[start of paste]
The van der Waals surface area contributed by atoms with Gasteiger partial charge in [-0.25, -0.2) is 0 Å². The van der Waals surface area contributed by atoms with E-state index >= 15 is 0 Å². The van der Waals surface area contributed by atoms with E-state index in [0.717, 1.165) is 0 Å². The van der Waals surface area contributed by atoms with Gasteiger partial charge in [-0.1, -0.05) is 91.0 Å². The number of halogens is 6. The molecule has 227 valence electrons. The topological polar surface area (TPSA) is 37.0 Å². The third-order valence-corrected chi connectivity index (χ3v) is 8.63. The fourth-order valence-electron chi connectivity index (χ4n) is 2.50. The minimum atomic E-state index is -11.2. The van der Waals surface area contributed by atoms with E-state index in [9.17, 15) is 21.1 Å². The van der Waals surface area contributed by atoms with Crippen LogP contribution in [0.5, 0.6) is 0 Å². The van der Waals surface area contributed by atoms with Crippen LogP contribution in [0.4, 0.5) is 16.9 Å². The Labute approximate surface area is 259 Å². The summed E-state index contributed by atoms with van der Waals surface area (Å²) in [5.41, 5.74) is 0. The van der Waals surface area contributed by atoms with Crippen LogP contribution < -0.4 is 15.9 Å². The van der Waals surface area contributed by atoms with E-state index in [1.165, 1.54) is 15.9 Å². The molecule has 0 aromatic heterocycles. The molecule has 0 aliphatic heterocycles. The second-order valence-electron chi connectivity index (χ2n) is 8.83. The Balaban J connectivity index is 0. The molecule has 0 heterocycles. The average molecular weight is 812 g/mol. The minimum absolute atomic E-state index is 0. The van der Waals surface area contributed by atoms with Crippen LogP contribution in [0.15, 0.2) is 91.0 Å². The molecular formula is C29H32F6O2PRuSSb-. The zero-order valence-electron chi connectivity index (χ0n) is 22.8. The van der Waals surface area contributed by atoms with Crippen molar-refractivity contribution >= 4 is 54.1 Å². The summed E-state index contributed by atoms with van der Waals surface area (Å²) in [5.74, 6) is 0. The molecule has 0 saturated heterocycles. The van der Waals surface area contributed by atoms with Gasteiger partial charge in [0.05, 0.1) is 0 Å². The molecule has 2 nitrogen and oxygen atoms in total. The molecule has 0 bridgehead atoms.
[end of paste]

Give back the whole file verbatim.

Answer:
The van der Waals surface area contributed by atoms with Gasteiger partial charge in [-0.25, -0.2) is 0 Å². The van der Waals surface area contributed by atoms with E-state index >= 15 is 0 Å². The van der Waals surface area contributed by atoms with E-state index in [0.717, 1.165) is 0 Å². The van der Waals surface area contributed by atoms with Gasteiger partial charge in [-0.1, -0.05) is 91.0 Å². The number of halogens is 6. The molecule has 227 valence electrons. The topological polar surface area (TPSA) is 37.0 Å². The third-order valence-corrected chi connectivity index (χ3v) is 8.63. The fourth-order valence-electron chi connectivity index (χ4n) is 2.50. The minimum atomic E-state index is -11.2. The van der Waals surface area contributed by atoms with E-state index in [9.17, 15) is 21.1 Å². The van der Waals surface area contributed by atoms with Crippen LogP contribution in [0.5, 0.6) is 0 Å². The van der Waals surface area contributed by atoms with Crippen LogP contribution in [0.4, 0.5) is 16.9 Å². The Labute approximate surface area is 259 Å². The summed E-state index contributed by atoms with van der Waals surface area (Å²) in [5.41, 5.74) is 0. The van der Waals surface area contributed by atoms with Crippen LogP contribution < -0.4 is 15.9 Å². The van der Waals surface area contributed by atoms with E-state index in [1.165, 1.54) is 15.9 Å². The molecule has 0 aromatic heterocycles. The molecule has 0 aliphatic heterocycles. The second-order valence-electron chi connectivity index (χ2n) is 8.83. The Balaban J connectivity index is 0. The molecule has 0 heterocycles. The average molecular weight is 812 g/mol. The minimum absolute atomic E-state index is 0. The van der Waals surface area contributed by atoms with Crippen LogP contribution in [0.15, 0.2) is 91.0 Å². The molecular formula is C29H32F6O2PRuSSb-. The zero-order valence-electron chi connectivity index (χ0n) is 22.8. The van der Waals surface area contributed by atoms with Crippen molar-refractivity contribution >= 4 is 54.1 Å². The summed E-state index contributed by atoms with van der Waals surface area (Å²) in [5.74, 6) is 0. The molecule has 0 saturated heterocycles. The van der Waals surface area contributed by atoms with Gasteiger partial charge in [0.05, 0.1) is 0 Å². The molecule has 2 nitrogen and oxygen atoms in total. The molecule has 0 bridgehead atoms.